Land Acquisition Important Step in Protecting Toms River

February 26, 2014
Press release

Today The Trust for Public Land announced a significant purchase of land to help protect the Toms River Corridor. The 195 acres, which are part of the Barnegat Bay watershed, will provide both residents and visitors to the Jersey Shore with a nearby place to hike, bike, canoe, and just experience nature. This purchase will also protect water quality in nearby Barnegat Bay and habitats for several state-threatened species, including the northern pine snake and a flower named the sickle-leaved golden aster.

"The Toms River Corridor is a priority acquisition area," said Ocean County Freeholder John C. Bartlett Jr., who serves as liaison to the Ocean County Natural Lands Trust Fund. "To date, we have acquired 17 properties totaling 3,000 acres along this branch of the Toms River. This latest purchase with The Trust for Public Land reflects our continuing efforts to work with partners on protecting the vital river corridors of Ocean County."

The purchase, which includes 1,500 feet of land along the Toms River and extensive wetlands, was facilitated by The Trust for Public Land with funds from the Ocean County Natural Lands Trust Fund and a grant from the New Jersey Pinelands Commission through their Pinelands Conservation Fund. The land is part of the New Jersey Pinelands and includes acreage in Jackson, Manchester, and Toms River Townships. It was previously owned by a subsidiary of the Clayton Companies and will now be owned by Ocean County.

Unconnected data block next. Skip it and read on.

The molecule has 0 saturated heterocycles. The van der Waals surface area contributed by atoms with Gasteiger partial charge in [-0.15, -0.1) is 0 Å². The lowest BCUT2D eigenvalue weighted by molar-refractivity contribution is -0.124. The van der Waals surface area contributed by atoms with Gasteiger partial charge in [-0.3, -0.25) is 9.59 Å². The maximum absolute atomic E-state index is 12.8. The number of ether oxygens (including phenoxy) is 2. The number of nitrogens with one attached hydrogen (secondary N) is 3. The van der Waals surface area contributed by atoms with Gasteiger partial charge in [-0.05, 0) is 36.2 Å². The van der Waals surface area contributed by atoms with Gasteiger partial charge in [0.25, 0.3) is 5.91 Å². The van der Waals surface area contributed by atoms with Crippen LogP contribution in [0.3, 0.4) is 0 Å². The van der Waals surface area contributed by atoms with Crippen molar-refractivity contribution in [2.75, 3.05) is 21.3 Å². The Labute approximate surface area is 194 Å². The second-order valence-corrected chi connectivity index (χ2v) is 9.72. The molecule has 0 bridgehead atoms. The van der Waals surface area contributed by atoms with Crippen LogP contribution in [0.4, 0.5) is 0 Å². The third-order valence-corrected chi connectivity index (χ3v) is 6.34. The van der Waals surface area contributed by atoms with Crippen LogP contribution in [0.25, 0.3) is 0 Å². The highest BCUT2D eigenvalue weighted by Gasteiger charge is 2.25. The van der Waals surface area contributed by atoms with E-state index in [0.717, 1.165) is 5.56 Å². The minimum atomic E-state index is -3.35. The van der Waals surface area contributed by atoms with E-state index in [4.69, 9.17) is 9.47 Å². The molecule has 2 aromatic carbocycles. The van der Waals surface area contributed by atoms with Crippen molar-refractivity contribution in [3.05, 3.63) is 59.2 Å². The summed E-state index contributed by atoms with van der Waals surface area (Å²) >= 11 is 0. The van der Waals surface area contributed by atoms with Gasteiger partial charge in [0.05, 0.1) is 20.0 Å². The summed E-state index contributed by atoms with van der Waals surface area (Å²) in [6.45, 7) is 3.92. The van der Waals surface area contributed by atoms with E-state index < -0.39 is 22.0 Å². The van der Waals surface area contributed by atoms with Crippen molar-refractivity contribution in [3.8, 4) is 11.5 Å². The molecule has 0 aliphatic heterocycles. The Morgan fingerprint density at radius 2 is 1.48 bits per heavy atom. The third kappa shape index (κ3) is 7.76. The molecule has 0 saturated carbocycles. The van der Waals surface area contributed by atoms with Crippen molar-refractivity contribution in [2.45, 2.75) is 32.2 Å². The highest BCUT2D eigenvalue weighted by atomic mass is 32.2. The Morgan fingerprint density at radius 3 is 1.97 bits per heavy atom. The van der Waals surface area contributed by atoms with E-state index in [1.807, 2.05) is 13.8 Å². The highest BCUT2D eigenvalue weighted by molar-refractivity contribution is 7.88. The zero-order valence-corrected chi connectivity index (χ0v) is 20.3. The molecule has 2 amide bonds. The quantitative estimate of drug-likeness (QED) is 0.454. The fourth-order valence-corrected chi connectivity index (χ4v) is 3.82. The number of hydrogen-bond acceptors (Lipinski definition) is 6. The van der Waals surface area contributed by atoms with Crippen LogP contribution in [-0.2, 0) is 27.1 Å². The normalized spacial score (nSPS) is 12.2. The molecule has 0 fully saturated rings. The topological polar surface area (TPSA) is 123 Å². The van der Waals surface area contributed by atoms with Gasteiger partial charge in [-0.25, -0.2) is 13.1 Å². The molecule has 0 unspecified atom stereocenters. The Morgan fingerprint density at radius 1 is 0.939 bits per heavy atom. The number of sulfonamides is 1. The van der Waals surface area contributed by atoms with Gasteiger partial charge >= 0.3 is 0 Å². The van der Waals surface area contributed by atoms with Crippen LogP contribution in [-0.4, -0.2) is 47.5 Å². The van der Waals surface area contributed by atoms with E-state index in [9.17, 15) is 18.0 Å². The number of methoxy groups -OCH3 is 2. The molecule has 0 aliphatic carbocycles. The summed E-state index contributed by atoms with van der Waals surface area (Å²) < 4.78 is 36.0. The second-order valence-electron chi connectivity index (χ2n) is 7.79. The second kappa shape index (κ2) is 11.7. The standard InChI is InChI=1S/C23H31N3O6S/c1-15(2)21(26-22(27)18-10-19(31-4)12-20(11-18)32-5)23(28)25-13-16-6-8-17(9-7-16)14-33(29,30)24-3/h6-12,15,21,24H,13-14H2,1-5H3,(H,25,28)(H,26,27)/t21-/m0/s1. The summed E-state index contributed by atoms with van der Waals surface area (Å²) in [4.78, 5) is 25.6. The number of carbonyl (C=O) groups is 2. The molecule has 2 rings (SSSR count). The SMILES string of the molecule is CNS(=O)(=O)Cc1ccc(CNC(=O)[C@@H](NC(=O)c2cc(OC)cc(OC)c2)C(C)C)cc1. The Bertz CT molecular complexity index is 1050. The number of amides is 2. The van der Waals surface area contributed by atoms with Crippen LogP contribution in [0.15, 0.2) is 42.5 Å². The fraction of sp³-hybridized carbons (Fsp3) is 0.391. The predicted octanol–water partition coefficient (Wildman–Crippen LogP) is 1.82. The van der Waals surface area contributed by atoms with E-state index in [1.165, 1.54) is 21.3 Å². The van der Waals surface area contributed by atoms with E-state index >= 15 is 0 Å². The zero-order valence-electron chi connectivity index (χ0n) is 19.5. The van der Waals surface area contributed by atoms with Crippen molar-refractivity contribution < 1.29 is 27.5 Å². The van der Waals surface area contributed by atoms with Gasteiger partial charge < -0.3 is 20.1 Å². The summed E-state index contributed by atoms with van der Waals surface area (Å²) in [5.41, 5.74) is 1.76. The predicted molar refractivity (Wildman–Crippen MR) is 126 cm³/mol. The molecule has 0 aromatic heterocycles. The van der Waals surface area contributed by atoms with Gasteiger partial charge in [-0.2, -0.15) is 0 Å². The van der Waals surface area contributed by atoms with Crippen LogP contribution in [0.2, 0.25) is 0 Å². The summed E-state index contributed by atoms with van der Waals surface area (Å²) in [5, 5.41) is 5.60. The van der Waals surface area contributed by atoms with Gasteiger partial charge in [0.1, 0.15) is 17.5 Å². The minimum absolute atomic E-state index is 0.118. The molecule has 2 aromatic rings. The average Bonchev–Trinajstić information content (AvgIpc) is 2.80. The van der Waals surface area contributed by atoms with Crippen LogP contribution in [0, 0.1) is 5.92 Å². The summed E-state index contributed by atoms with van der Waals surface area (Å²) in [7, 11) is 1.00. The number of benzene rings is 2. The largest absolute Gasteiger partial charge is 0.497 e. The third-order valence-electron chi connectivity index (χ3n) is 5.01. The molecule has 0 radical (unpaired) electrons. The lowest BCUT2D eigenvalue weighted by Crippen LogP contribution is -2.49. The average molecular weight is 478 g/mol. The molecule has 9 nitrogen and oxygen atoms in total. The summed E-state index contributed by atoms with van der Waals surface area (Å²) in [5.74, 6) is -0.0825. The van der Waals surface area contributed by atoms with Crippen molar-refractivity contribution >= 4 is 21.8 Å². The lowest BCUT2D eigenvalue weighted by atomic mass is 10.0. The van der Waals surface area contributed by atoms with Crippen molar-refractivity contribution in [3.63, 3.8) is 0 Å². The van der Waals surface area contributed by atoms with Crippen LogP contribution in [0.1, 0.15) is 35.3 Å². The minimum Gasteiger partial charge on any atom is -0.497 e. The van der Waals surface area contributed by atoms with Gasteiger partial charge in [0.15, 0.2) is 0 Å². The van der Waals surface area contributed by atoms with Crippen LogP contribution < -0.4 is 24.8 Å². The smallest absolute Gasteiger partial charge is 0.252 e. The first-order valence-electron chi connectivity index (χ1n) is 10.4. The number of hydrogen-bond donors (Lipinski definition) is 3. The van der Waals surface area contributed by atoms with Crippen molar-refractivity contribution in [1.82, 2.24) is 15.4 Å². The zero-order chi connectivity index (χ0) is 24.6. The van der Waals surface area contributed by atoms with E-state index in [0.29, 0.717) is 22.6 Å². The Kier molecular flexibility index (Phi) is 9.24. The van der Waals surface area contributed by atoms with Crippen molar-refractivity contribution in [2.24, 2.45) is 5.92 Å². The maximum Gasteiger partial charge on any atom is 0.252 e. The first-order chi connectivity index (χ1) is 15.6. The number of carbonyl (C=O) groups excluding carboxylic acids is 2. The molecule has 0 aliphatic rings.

"The Trust for Public Land is dedicated to protecting land for people to enjoy," said Greg Socha, senior project manager at The Trust for Public Land. "There are plenty of residential areas, malls, and big box stores in the area. People want to protect the Toms River and save this land for hiking, biking, canoeing, and experiencing nature. We are glad we could make that happen."

In addition to its recreational benefits, the land is also a critical habitat for the threatened northern pine snake and sickle-leaved golden aster. There are a mix of habitats for the snakes to nest, forage, and bask in the sun. There are also sandy areas that are ideal for the sickle-leaved golden aster to thrive. As part of the sale, Clayton Companies completed a habitat restoration plan on the property to further improve the area for these species. Ocean County will now manage the land, so the endangered species and other plants and animals will continue to thrive.

"The Commission has long focused its efforts to protect land in the Toms River Corridor, and we're pleased to be a part of this project," said Nancy Wittenberg, Executive Director of The New Jersey Pinelands Commission. "Since 2008, the Commission has provided funds to preserve 7,277 acres, an achievement for which we are very proud."

The property is now permanently protected both by regulations for lands purchased with money from the Ocean County Natural Lands Trust Fund, as well as by a conservation easement required by the Pinelands Conservation Fund grant. Conservation easements are legal agreements between landowners and qualified organizations that restrict future activities to protect a property's unique natural heritage.

Content